The internet empowers every person to "own" virtually anything - with or without permission.
To the bands and artists, this is a good thing actually. Fans generally would only buy a CD if they like say 80% of the songs in an album. So what reason should a band have in taking the risk of holding back the excitement from their fans when they can just send it off for free?
To the record companies, free downloads have always been, always is, and will always be a threat - it would probably never end. Well if there was ever a solution there wouldn't be any pirates today, would there?
Anyhow... that's not the point.
I happen to come across "Softly" in Imeem.
Some Richard uploaded this unreleased track performed by Sheila and the Insects, commissioned for the release of the 2nd APO Hiking Society tribute album (Kami nAPO Muna volume 2). And because the band "disbanded" before the tribute album was released, the label decided to exclude the track.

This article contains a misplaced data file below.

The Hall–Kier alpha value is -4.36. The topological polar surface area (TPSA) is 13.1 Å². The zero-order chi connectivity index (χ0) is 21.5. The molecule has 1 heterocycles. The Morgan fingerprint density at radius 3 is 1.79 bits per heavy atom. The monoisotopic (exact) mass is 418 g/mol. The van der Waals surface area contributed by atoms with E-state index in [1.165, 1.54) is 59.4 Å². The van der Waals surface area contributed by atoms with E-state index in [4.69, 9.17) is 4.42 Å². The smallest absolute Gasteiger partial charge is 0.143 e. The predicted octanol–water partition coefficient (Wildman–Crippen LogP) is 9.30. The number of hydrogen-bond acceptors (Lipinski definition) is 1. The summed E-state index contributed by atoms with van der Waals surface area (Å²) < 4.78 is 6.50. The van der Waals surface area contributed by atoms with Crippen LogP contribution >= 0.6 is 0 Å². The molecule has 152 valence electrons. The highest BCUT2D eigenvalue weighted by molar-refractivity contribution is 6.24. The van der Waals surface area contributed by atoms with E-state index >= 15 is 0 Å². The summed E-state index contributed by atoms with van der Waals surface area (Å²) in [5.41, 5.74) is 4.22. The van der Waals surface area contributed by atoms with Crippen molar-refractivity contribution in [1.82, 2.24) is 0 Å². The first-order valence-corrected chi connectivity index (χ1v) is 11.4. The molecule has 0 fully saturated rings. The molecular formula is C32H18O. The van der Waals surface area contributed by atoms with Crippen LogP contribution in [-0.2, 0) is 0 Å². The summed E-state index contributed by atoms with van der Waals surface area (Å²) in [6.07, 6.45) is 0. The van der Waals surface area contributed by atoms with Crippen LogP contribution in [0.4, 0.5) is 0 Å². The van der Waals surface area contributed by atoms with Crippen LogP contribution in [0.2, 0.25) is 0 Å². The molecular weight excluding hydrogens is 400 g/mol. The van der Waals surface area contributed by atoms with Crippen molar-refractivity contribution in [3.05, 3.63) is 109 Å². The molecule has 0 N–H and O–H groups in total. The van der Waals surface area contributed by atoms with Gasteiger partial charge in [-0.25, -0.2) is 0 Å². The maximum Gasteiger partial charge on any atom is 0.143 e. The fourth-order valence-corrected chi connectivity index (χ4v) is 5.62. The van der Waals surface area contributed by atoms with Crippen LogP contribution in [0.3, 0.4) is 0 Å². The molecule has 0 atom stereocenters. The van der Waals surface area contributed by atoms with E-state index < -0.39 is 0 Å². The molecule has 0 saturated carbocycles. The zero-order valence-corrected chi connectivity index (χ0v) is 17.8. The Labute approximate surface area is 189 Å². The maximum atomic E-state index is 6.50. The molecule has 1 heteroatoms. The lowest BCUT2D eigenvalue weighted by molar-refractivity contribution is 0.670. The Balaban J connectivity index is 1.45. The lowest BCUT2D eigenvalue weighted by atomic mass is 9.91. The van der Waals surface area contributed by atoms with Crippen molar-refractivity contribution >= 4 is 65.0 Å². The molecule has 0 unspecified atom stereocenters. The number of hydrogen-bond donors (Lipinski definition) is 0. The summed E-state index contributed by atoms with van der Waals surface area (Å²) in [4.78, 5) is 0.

Fortunately, it found its way elsewhere... thanks to you Richard and to the geeks in Imeem.
I guess this is one of the results from major decisions made in the 80's when record labels decided to hire accountants and lawyers to run their companies instead of "experts" in the music business.
Accountants adhere to the so called professional skepticism - it's their job. Lawyers do the same - it's their job.
But music is about fans... not just about money. Music is about art... not much about pretty faces, good looks, and clothes (although this is usually a necessity). Music is about having to "own a copy" of the music and not about court orders.
Just recently, the music industry is coming up with this new miniature gadget called slotMusic. I hope this works... I hope this works. Really I hope it does.